“Many physicians have not been trained in how to have these conversations, which is something we’re trying to change,” says Dr. Curtis, the pulmonary and critical care specialist at the University of Washington. “This is very emotionally difficult for patients and families, and therefore, it can also be emotionally difficult for physicians.”
Starting this summer, medical residents at Cooper University Hospital in Camden, N.J., will have mandated exposure to palliative care. The rotation, lasting from two to four weeks, will occur in their second year of training, says Mark Angelo, MD, FACP, director of palliative medicine.
Residents will accompany the palliative-care team for an intensive period of time to learn about different techniques for symptom control and to observe end-of-life conversations, which often elicit patients’ angst, depression, and physiologic and spiritual unrest.
“We already have residents rotating with us now in the palliative-care program, and everybody is very struck by how honest patients want you to be,” Dr. Angelo says. “It certainly is devastating, and we understand that. But it does give patients the opportunity to reorganize their lives and to prioritize a number of issues, including medical treatment.”
Some patients opt to spend more time with their grandchildren rather than stay in the hospital. Others prefer to eat and drink whatever they want. Many terminally ill Hispanic patients in the Camden area travel to Latin America, where they were born, or they invite relatives to visit them here, Dr. Angelo says.
While it’s difficult to accept finality, “there’s a certain amount of freedom that comes with that,” he says. “If someone has a prognosis of two months, they may make very different decisions than someone who has a prognosis of two years.”
Physicians tend to be overly optimistic, notes JoAnn Wood, MD, MSEd, MHA, a hospitalist and division director of general internal medicine at the University of Arkansas for Medical Sciences in Little Rock. “The data suggest that, if you ask a physician to provide you with his or her impression of a patient progression, we generally tend to overestimate how well they’re doing,” particularly with cancer patients, Dr. Wood says. “Physicians don’t choose this line of work to facilitate people’s dying.”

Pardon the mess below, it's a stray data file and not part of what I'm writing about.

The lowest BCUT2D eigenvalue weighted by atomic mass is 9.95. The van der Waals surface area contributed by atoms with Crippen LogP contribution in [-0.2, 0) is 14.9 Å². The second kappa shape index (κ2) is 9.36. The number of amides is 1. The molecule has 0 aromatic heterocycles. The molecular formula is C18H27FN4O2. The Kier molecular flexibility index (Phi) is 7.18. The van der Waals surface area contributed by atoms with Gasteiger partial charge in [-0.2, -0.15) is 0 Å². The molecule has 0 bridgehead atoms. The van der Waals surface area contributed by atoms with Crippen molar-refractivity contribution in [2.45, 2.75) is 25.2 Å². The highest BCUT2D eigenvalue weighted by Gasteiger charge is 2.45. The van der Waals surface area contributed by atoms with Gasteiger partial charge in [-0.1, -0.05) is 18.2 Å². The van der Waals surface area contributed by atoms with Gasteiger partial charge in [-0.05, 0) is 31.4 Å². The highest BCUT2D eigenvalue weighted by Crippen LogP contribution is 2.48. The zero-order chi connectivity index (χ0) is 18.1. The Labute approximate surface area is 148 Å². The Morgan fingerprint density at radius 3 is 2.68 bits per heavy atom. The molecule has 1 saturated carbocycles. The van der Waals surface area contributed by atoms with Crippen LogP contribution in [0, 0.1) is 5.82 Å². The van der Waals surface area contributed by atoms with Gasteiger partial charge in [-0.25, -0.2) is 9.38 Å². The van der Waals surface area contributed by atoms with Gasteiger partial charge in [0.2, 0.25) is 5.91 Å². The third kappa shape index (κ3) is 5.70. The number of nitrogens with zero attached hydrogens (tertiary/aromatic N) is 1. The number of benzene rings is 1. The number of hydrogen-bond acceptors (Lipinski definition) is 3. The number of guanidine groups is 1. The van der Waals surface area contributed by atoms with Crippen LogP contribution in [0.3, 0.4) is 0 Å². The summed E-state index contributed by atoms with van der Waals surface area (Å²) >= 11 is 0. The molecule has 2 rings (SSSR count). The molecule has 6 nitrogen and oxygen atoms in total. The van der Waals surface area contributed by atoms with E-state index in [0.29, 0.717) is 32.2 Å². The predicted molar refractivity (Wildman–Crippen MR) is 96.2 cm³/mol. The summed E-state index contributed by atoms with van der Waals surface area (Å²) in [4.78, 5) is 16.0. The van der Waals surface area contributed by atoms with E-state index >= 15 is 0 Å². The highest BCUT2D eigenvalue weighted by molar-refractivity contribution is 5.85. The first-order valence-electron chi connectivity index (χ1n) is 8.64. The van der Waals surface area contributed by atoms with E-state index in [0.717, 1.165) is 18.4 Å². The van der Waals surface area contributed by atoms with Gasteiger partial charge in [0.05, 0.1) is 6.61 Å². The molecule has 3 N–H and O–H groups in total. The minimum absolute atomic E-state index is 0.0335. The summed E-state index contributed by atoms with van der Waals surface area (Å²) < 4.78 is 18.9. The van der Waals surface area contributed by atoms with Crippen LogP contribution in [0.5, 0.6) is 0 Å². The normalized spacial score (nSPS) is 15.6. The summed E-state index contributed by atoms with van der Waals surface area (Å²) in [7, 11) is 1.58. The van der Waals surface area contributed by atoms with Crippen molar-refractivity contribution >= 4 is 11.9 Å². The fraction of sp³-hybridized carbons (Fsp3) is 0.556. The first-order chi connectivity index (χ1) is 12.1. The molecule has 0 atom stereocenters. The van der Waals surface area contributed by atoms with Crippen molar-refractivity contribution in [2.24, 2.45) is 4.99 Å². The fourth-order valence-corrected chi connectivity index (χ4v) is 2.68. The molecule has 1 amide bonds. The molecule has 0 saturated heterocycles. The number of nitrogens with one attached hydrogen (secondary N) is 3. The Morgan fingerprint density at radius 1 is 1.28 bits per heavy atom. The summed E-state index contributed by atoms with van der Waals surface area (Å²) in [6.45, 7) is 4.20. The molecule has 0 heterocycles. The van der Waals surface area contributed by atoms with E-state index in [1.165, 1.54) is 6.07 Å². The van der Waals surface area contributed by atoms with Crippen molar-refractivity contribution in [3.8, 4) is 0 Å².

Growing evidence indicates that treating a patient’s discomfort is linked to improvement in physical status and might even increase survival.
When Doing Less Is More
End-of-life prediction tools enable clinicians to keep their expectations of a patient’s survival grounded in reality. And in many hospitals, palliative-care providers are available to lend their expertise. “The field of palliative medicine has taken a lot of strides,” Dr. Wood says, “in helping us to seeing that dying is something that can be done well, just like living can be done well.”
In fact, growing evidence indicates that treating a patient’s discomfort is linked to improvement in physical status and might even increase survival.3 What this means is that, at the end of life, sometimes doing less is actually more. And if patients request less medical care, physicians should honor those desires.4,5
Dr. Pantilat, the UCSF palliative-care expert, suggests asking open-ended questions to get at the heart of a patient’s wishes. For instance: “‘When you look to the future, what do you hope will happen?’ Or ‘When you think of life ahead, what worries you the most?’” The responses guide physicians in devising a plan of care that is consistent with a patient’s values. Having these discussions sooner rather than later is best for everyone involved, Dr. Pantilat says. Unfortunately, that’s not what usually happens.
About half of the more than 40% of Americans who die annually under hospice care do so within two weeks after being admitted. In such a short timeframe, even the most skilled experts are limited in what they can do, according to the National Hospice and Palliative Care Organization. To reverse this trend, Dr. Pantilat recommends that physicians consider making referrals to palliative care much earlier, whenever they sense that a patient may have a year or less to live.
Providing palliative care can be done in conjunction with life-prolonging therapies or as the central focus. The goal is to prevent and relieve suffering and to ensure the best possible quality of life for patients and their families, regardless of disease stage or the need for other treatments. Such care is suitable for patients with cancer, heart conditions, liver or renal failure, Alzheimer’s disease, spinal cord injuries, and a number of other illnesses, according to the National Consensus Project for Quality Palliative Care.
We have a lot of work to do to educate the public about the dying process. We are all going to die someday, and we all need to think about how and where we want to be when it happens, if we have any choice in it.
—Caitlin Foxley, MD, FHM, medical director, IMI Hospitalists, hospital service chief of internal medicine, Nebraska Medical Center, Omaha
In Arkansas, Dr. Wood typically turns to the hospital’s palliative-care team in end-of-life situations, asking its members to join in a conference with the patient and family. The team typically consists of a nurse, social worker and chaplain who can address various concerns. An employee from the medical billing department participates if necessary.
“Physicians should never assume that they understand the healthcare system, because it’s incredibly complicated,” Dr. Wood says, adding that she doesn’t pretend to be an expert in Medicare, Medicaid, or private insurance reimbursement issues.